Manic Pixie Dreaming. The pixie is hopelessly, helplessly adorable in her ineptitude. The pixie cannot remain gainfully employed or make toast without burning a house down, but she can do quirky, borderline disordered things like wander the summer streets in a Daniel Boone cap, and this makes people love her. It’s cute to be spazzy and unreliable! Maybe we should be spazzy and unreliable too, just in case it helps people like us.
It Takes a Teenage Riot to Get Me Out of Bed. First we were told we could be anything we wanted so we went to college to learn how but it was a highly disorienting, expensive time, and when we got out all the jobs were gone and so we had to dial our life expectations down from “being anything we wanted to be” to “being anything that pays any amount of money okay even Fry Cook please let me get this job.” Go ahead, take our self-esteem, we’re not going to need it.
We Are the 99%. Society heavily idolizes the “supers” — those among us who have arrived at popularity, success, and prosperity via the short road of genetics, circumstance, and dumb luck. The rest of us yokels don’t stand a chance, so why even try?
Come As You Are. Having cut musical teeth on grunge, we took the themes of social alienation and self-loathing to heart. In 1992 music critic Simon Reynolds said: “There’s a feeling of burnout in the culture at large. Kids are depressed about the future.” What was that? Sorry. I was too busy lying on the floor thinking about what an epic waste I am.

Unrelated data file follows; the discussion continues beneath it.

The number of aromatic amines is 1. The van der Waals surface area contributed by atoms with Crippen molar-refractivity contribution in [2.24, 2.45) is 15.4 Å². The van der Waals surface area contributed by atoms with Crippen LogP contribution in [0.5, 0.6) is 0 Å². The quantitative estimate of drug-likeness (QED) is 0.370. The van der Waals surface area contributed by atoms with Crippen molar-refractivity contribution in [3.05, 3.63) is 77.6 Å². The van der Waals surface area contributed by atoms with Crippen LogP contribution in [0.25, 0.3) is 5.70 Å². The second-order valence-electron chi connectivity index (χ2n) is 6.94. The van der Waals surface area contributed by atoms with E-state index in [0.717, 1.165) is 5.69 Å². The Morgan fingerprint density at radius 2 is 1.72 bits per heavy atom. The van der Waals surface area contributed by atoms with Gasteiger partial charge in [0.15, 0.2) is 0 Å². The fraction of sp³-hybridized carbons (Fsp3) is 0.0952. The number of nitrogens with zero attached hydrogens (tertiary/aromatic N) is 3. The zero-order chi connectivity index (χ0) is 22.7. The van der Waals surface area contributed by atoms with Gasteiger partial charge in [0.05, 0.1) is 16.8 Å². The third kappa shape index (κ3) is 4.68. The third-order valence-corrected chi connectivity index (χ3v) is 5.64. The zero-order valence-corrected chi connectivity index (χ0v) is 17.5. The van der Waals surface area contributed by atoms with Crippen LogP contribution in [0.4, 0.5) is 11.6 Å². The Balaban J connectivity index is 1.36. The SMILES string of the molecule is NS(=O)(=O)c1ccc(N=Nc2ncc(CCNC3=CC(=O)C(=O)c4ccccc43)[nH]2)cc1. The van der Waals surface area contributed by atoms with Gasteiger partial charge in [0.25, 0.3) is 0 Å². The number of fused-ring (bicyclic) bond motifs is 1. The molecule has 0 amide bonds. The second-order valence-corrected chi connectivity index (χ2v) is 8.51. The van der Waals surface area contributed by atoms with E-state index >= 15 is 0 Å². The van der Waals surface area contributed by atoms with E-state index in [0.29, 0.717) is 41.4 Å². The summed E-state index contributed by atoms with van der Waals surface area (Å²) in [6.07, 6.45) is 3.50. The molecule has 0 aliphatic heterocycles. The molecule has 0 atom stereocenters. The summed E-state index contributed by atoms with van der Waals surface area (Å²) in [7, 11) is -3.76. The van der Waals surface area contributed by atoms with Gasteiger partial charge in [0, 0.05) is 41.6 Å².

Ballad of a Ladyman. Women in particular have been conditioned to seek reassurance and acceptance via self-depreciating comments. Also we’re sorely lacking in leadership and confidence role models! What a downer of a combo, dude.
The Jerk Store Called. We are like this because we are lazy jerks (the olds’ favorite theory!).
Whatever the real reasons, it’s clear that we’re addicted to being bad at stuff. You hear it in our language all the time. We are bad kids, we are bad employees, we are bad partners, we are bad parents. We are bad at everything, we are just bad all around. Being bad is like a secret handshake; a home away from home. Badness is shared blood and common bond.
And I’m finally, completely, utterly over it. I want to call things as they are now. I have mismatched dishes because I don’t value buying a matched set. I sleep later than others because my internal clock is different. The bathroom didn’t get cleaned because I prioritized other things at the time. I mean, shit, you guys. This is so dead simple that I can’t fathom how I didn’t see it before.
I can’t take one thing I didn’t perform to some ideal social norm and use that as a blanket statement to prove what a mess I am. The logic gap there is so large that I couldn’t even see it — the whole time I thought I was on a plain when I was really at the bottom of the widest canyon.
Here’s where I would normally make noises in the form of a rallying cry about how I’m not going to play the “bad” game anymore, but we all know that type of shit is as hard to unlearn as the knowledge that Jon Hamm doesn’t wear underpants. So like anyone else, I’m going to be limping along my journey for the next several hundred miles.
Now if you’ll excuse me, my gilded robe needs another patch.